This story took place during one of my 3-hour city tours of Paris. Normally, I would just have English speakers on my bus but for this particular tour, I was told by my manager that they were putting a small group of French people on my bus that day. This meant having to do the tour in double time in order to get through my narration in both languages as we drove along. I did just fine until it came to explaining about the large canvas over the facade of the L'Académie française. Not a problem in English but I just couldn't come up with the word for "canvas" in French. (Remember the book of 'idiocies' of my art history teacher? Well I was about to add another gem to her book.) My thought process went: "covers," "blankets," "bedding," so I told the French group that the large "duvet" on the building was in order to hide the restoration work going on behind. My driver gave me a weird look and guffawed. I heard a titter or two at the back where the French were sitting. Good one Pam. But that wasn't the worst of it. I managed to top that one later on. Near the Jardin de Luxembourg, there is a wall riddled with bullet holes. I explained in English that this was caused by gun fire that took place during the Allies' liberation of Paris. Once again I couldn't think of the word for bullet holes in French. So I broke it down to bullet (balle) and hole (trou) which put together sounds like this: "Regardez les trous de balles sur the mur!" This was met with howls of laughter in the back and my driver nearly spitting his teeth out the front window. Apparently, I had just said "Look at the a** holes on the wall!" Exit Pam through a hole in the floor!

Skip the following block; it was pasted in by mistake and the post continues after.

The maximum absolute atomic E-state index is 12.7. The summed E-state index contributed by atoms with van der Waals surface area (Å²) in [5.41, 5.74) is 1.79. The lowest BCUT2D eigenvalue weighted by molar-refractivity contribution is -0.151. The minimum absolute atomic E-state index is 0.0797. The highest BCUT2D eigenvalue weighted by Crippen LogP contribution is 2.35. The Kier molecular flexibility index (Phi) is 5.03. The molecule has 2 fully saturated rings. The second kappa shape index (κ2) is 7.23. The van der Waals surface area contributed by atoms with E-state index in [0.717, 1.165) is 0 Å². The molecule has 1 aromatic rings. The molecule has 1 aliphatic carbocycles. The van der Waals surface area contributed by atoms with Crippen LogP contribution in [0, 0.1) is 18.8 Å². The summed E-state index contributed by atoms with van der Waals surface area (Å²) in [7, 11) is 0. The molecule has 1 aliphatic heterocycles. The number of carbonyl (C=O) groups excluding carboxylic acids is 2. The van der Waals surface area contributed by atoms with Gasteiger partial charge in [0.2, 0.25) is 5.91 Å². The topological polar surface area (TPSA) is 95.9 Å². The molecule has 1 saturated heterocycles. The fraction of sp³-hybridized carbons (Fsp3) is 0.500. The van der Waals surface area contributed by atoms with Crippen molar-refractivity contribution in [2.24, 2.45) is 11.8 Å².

Please see my related hub about when I took 5 of my Dallas/Forth Worth based American Airlines colleagues on a whirlwind tour of Paris in "Paris or Bust!"